4. It amended existing federal law [49 U.S.C. 31110(c)(1) and 49 U.S.C. 31313(a)(3)] to address funding these efforts to combat human trafficking.
  5. It required the Secretary of Transportation to establish an advisory committee on human trafficking.
  6. It specified that members of the advisory committee should be external stakeholders, from trafficking victim advocacy organizations, law enforcement and members of the transportation industry including trucking, bus, rail, aviation, maritime and port sectors, including industry and labor.
  7. It required that this committee make recommendations to the Secretary on actions the Department could take to help combat human trafficking.
  8. It required that these recommendations include successful strategies for identifying and reporting instances of human trafficking. It also required these recommendations to include administrative or legislative changes that should be made to be able to use DOT resources to combat human trafficking.
  9. It also required this committee to develop recommended best practices for states and state and local transportation stakeholders to follow in combating human trafficking. These are required to be based on multidisciplinary research and promising, evidence-based models and programs. They must also be up to date on technology and include sample training materials, strategies to identify victims, sample protocols, strategies to collect and share data across agencies, strategies to help agencies better understand the problem and strategies to identify effective pathways for state agencies to utilize their position in educating critical stakeholder groups and  assisting victims.
  10. It also required the Secretary of Transportation to make sure that appropriate state-level officials were aware of these best practices recommendations.
  11. It required the Secretary of Transportation to make a report to the Senate and the House on the actions of the committee.
  12. It also required that this report be made publicly available, both physically and online.

Other DOT-related Initiatives To Combat Human Trafficking

This Act aside, DOT is also a member of the President’s Interagency Task Force to Monitor and Combat Trafficking (PITF), a cabinet-level entity chaired by the Secretary of State and created by the Trafficking Victims Protection Act of 2000 to coordinate federal human trafficking efforts. The DOT also created the Transportation Leaders Against Human Trafficking (TLAHT) partnership to maximize the transportation industry’s collective impact in combating human trafficking. The partnership focuses on five key areas and connects transportation stakeholders to available resources on industry leadership, industry training and education, policy development, public awareness and information sharing and analysis, the DOT says.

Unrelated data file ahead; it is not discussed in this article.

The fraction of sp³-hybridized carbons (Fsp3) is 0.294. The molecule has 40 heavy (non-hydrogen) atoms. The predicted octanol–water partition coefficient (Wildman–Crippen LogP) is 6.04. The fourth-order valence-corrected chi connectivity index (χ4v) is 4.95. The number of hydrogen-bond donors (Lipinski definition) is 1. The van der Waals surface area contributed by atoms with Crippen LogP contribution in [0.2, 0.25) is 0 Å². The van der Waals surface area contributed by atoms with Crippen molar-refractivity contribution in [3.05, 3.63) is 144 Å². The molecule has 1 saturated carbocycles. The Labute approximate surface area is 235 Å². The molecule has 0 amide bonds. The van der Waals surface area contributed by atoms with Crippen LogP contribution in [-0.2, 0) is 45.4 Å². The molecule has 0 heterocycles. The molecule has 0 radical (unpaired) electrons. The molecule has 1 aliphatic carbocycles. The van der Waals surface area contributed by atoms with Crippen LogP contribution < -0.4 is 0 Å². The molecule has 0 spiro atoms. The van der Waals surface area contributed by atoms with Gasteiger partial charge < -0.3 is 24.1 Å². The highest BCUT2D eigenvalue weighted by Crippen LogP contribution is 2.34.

The DOT’s 55,000 employees are required to take an anti-human trafficking training every three years and were trained in 2012 and 2016, according to its website. It also collaborates with the Department of Homeland Security and non-governmental organizations to offer its stakeholders a suite of training tools tailored for the transportation industry. Under this initiative, Amtrak trained all 20,000 employees, Greyhound trained its drivers and 18 airline partners trained over 100,000 aviation personnel under the branded Blue Lightning Initiative (BLI) training for aviation personnel. 

To date, more than 100,000 personnel in the aviation industry have been trained through BLI. The Federal Aviation Administration’s (FAA) Air Traffic Organization (ATO) plays a key role in BLI when aviation personnel report a human trafficking tip through the domestic events network or DEN, an interagency teleconferencing system that operates 24/7. The DEN permits FAA’s partners — flight crews, customer service representatives for the airlines, and state and local law enforcement agencies and law enforcement — to communicate human trafficking concerns and coordinate appropriate responses. DEN air traffic security coordinators are specially trained to assist flight crews and other aviation industry professionals in responding to suspected human trafficking events. 

When it comes to roadways, the FMSCA’s steps and outreach programs help. The No Human Trafficking on Our Roads Act permanently prohibits anyone who has used a commercial vehicle to commit a felony involving human trafficking from operating a commercial motor vehicle in the future. The Federal Transit Administration (FTA) supports the DOT’s TLAHT initiative through transit-focused industry engagement, education, public awareness and outreach, and research and technical assistance to combat human trafficking in transit. 

Human trafficking hotlines in the U.S. and Canada
Image Source: TAT

The information provided in this article should not be considered legal advice or a substitute for legal advice. Biometrica is not a law firm and cannot offer legal advice.